Italy’s two biggest manufacturers of motorcycle safety gear are embroiled in a lawsuit over a thing that’s affected us barely at all, so far, but that actually could be a very big deal going forward: It’s all about the future of airbag tech as it applies to motorcycle gear. Right now, the suit is wending its way through the Italian legal system and possibly the German one, depending on whose press release you believe.
Dainese seems to have struck out at Alpinestars first, claiming patent infringement, which Alpinestars denied while making some counter-accusations, and away we go. The most recent legal barrage came from Dainese December 29:
STATEMENT REGARDING DAINESE LAWSUITS AGAINST ALPINESTARS
VICENZA, Italy (Dec. 29, 2015) – With respect to Alpinestars’ “Statement regarding press coverage of Patent Challenge,” and for the sake of clarity, Dainese deems it necessary to reply to the following claim:
“In Germany, Dainese did make a direct request to certain retailers, that they cease and desist from offering for sale the Alpinestars Tech-Air Street system, however, no legal action has been taken against Alpinestars.”
- In October 2015, the Court of Munich released two autonomous preliminary injunctions against a German Alpinestars dealer, confirming that the Alpinestars Tech-Air system infringes two Dainese patents in Europe.
- Dainese has also recently filed, before a German Court, an additional lawsuit against Alpinestars, seeking compensatory damages for infringement of Dainese’s patents and the halting of commercialization of the Tech-Air system in Germany.
In addition, Dainese would like to clarify that:
- Dainese has never received a cease-and-desist letter from Alpinestars.
- Dainese has filed a lawsuit against Alpinestars before an Italian court, seeking compensatory damages for infringement of Dainese’s patents, as well as an urgent preliminary injunction for halting the commercialization of the Tech-Air system in Italy.
- Dainese’s patents have been released by the European Patent Office following a long verification procedure, and are therefore registered and fully valid.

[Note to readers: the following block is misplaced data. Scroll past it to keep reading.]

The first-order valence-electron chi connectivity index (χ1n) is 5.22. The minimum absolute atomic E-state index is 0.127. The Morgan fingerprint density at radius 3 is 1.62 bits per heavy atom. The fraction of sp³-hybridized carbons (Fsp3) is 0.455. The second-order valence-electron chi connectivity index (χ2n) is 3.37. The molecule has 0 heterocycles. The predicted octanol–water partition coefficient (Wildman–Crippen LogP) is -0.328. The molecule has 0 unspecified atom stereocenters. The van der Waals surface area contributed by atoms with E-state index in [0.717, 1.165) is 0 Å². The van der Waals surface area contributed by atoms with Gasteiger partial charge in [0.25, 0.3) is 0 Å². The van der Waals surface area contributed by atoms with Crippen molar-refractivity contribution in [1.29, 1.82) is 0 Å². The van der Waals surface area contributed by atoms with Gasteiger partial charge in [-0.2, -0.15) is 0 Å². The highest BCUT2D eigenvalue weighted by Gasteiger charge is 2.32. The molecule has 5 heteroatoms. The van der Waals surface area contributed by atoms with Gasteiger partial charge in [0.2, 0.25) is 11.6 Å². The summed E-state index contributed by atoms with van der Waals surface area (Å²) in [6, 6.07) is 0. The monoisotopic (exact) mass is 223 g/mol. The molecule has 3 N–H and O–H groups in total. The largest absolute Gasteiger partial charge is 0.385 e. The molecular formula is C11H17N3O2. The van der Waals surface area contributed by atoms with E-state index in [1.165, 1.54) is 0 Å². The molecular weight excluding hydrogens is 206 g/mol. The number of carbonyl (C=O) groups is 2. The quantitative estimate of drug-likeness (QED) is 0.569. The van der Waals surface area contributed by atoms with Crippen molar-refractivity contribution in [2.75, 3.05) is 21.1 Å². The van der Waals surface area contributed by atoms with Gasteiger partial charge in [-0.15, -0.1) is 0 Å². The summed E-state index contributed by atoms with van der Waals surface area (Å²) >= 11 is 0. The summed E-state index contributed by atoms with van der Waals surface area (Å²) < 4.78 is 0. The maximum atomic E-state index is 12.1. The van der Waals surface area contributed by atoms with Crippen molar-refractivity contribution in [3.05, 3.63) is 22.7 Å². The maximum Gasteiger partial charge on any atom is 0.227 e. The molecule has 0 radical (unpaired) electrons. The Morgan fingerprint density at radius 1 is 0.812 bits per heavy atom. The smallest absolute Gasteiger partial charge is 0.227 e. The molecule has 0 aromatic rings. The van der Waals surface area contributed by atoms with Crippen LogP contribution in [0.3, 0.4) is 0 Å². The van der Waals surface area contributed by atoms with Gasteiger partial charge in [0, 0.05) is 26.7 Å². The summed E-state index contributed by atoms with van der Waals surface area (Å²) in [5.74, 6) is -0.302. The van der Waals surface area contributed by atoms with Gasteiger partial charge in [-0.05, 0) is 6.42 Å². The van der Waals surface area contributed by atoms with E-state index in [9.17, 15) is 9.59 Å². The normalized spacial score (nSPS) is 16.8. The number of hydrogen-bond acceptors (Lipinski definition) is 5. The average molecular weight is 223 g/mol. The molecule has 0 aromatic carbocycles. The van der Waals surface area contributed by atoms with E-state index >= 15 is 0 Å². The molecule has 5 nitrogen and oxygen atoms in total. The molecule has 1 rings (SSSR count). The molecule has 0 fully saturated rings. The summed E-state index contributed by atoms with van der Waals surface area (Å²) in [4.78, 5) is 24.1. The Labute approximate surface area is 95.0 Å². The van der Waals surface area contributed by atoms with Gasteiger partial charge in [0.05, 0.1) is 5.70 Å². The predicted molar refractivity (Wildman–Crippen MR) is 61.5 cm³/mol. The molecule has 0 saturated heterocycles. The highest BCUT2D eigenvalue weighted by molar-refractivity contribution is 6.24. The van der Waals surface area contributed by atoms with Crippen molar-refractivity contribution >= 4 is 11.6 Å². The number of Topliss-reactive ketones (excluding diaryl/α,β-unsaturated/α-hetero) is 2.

At this time, Dainese will not comment further on the merit of those lawsuits, instead preferring to discuss them in the appropriate venues.
Dainese’s release goes on to literally underline that it’s been the leading innovator of all kinds of protective sporting gear since Lino Dainese founded the company in 1972, including the D/air airbag system, which he conceived in 1995. Dainese claims it owns 26 distinct D/air technology patents.
Alpinestars first airbag system appeared in 2010, and it launched its Tech-Air Street system in November, 2014, touting it as the world’s first self-contained street airbag system that functions independently without the need for sensors to be installed on the bike or the need to link a specific motorcycle to the airbag system. So far, Tech-Air Street isn’t available in the U.S.
Dainese did finally launch its D/Air system in the U.S. last June, and currently sells two D/Air Racing suits: The Misano is an off-the rack cowhide number, the Mugello is made-to-measure in kangaroo leather. Both are not inexpensive, and both are just like the leathers Dainese provides for guys like Valentino Rossi.
Chris Jonnum, Dainese’s U.S. spokesperson, also reminds us that the company makes D/air technology for the road in two versions – one that requires sensors on the bike, and another more recent system that is completely self-contained. Neither of these is yet available in the U.S., but both are expected to launch here sometime in 2016.
The reason you should care is this: Dainese sponsors 16 MotoGP, Moto2 and Moto3 riders, three World Superbike ones and one World Endurance rider. In MotoGP, as of last June, it reported that riders not wearing its D/Air suit had suffered 23 shoulder fractures and 29 broken collarbones. D/Air riders, in the meantime, have suffered zero shoulder fractures and one broken collarbone. That’s not exactly scientific, but it’s close enough to give you a good idea of the relevance of these products and the potential for future sales. It’s conclusive enough that a couple of other leather manufacturers have partnered up with Dainese to include the D/Air system in their suits.
Meanwhile, there’s no way of knowing whether Marc Marquez’s Alpinestars Tech-Air suit is what saved his bacon when he came off at 209.9 mph at the Italian MotoGP two years ago, but it probably didn’t hurt.
For now, both the A-stars and Dainese systems only protect the rider’s shoulder and neck area, which are the critically important ones, but who knows what the future might bring? Automobiles began with frontal airbags only, but have sprouted them all over now; we don’t want to get into how many injuries and deaths they’ve prevented.
Obviously, for motorcycle racers and street riders concerned about safety, motorcycle airbag tech has tremendous potential, which of course spells tremendous profits for whoever “owns” the technology. We hope they hash it all out soon for the benefit of all us who might stand to benefit from it. In the meantime, we’ll keep you posted.
Related Reading: History of MO’s airbag reporting
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2010 Alpinestars Electronic Airbag Technology
2010 Dainese Lineup Unveiled
Dainese D/Air Race Suit Announced
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Alinestars Tech-Air Race Suit Wins PopSci Best Of What’s New Honor
Dainese D/Air Racing Leathers Make US Debut
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